Google, Amazon and other tech companies are urging lawmakers to restore the Obama-era net neutrality rules.
"The time has come for a bipartisan effort to establish permanent net neutrality rules for consumers, startups, established internet businesses, and internet service providers," the Silicon Valley group Internet Association says in a new letter to the Senate leadership.
The group is specifically urging lawmakers to move forward with a resolution that would nullify the Federal Communications Commission's recent decision to repeal the 2015 net neutrality rules.
The FCC's move "represents the complete reversal of broad, bipartisan consensus in the operation of the internet, and leaves consumers with no meaningful protections to ensure their access to the entire internet," the association writes.
Last December, the FCC voted to repeal an Obama-era order that classified broadband as a utility service and imposed some common carrier rules on providers. Among other restrictions, the former order prohibited broadband carriers from blocking or throttling online traffic and from charging companies higher fees for prioritized delivery. The former order also included a "general conduct" standard that broadly prohibited carriers from unreasonably impeding the ability of consumers and content providers to reach each other.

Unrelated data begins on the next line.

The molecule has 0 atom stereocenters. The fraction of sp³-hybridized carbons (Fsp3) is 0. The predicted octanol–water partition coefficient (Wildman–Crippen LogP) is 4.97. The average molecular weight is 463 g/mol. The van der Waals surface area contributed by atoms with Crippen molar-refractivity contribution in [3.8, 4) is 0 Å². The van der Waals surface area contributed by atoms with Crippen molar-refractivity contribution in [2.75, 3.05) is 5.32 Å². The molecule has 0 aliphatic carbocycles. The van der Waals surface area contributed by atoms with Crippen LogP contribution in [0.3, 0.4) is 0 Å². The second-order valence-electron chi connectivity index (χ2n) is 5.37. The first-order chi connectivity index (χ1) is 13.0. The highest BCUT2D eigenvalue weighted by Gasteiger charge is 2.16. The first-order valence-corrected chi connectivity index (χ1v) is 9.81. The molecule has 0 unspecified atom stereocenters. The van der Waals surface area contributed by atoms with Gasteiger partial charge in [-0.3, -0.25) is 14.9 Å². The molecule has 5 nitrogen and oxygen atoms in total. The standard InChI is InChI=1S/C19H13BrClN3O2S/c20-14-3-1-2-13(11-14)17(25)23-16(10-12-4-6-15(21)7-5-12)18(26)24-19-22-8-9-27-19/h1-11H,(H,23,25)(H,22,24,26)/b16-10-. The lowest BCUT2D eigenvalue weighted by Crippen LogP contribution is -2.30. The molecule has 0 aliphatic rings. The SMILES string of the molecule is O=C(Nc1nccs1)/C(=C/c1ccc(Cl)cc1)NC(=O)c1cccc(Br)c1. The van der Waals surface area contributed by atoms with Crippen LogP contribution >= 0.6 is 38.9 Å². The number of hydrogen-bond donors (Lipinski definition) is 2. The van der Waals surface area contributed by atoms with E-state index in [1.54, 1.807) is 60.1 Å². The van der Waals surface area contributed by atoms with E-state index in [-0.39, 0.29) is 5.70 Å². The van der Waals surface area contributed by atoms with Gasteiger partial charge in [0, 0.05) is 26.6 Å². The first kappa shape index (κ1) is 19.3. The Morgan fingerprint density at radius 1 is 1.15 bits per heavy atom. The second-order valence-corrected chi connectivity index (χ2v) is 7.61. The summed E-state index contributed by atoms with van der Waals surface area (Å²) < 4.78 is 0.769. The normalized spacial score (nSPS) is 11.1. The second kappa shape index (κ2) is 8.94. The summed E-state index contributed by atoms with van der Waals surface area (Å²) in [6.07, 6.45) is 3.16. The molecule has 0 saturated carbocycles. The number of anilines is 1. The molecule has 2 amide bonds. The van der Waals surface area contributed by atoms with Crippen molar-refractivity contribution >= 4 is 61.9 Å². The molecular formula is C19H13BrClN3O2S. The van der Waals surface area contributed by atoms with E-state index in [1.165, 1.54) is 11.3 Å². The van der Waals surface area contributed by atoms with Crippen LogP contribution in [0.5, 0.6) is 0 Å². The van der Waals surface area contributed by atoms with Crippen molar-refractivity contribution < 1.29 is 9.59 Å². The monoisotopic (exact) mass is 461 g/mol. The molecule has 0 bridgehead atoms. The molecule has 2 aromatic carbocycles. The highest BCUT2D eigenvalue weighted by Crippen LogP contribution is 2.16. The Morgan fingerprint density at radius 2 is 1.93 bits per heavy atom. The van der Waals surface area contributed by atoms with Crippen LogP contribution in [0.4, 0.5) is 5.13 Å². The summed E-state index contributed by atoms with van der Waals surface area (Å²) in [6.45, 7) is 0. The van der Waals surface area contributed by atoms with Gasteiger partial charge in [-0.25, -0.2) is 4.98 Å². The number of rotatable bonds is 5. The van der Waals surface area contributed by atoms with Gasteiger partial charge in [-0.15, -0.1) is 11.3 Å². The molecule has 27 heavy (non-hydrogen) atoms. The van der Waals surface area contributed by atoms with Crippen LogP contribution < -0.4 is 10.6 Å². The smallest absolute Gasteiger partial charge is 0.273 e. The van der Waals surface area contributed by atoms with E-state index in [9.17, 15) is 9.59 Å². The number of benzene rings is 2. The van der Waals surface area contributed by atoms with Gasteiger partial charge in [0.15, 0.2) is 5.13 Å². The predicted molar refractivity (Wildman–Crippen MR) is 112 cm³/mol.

Proponents of the rules, including the Internet Association, argue that net neutrality regulations are needed to to prevent carriers from discriminating against competitors and small companies that can't afford high fees for fast-lane service. The Internet Association -- which counts many of Silicon Valley's largest companies as members -- said last month that it plans to challenge the repeal in court.
In the long-term, the Internet Association wants Congress to pass legislation enshrining the former net neutrality laws. But for now, the organization is pushing lawmakers to use Congressional Review Act to overturn the agency's repeal. That law, which dates to 1996, allows federal lawmakers to vacate recent agency decisions by passing a resolution of disapproval. Already, 50 Senators -- including one Republican -- have signed on to a resolution of disapproval unveiled by Sen. Ed Markey (D-Massachusetts).
The Internet Association's letter comes one week after a different business group -- the U.S. Chamber of Commerce -- weighed in against Markey's proposed resolution. That organization says it supports net neutrality principles, but disagrees with the portion of the 2015 rules that classified broadband as a utility service.
It's not yet clear whether Markey's proposal will pick up the extra vote it needs in the Senate. But even if the bill can clear the Senate, a companion bill in the House hasn't yet garnered enough support to pass. And even if both chambers of Congress pass the resolution, mustering enough votes to override a veto could prove challenging.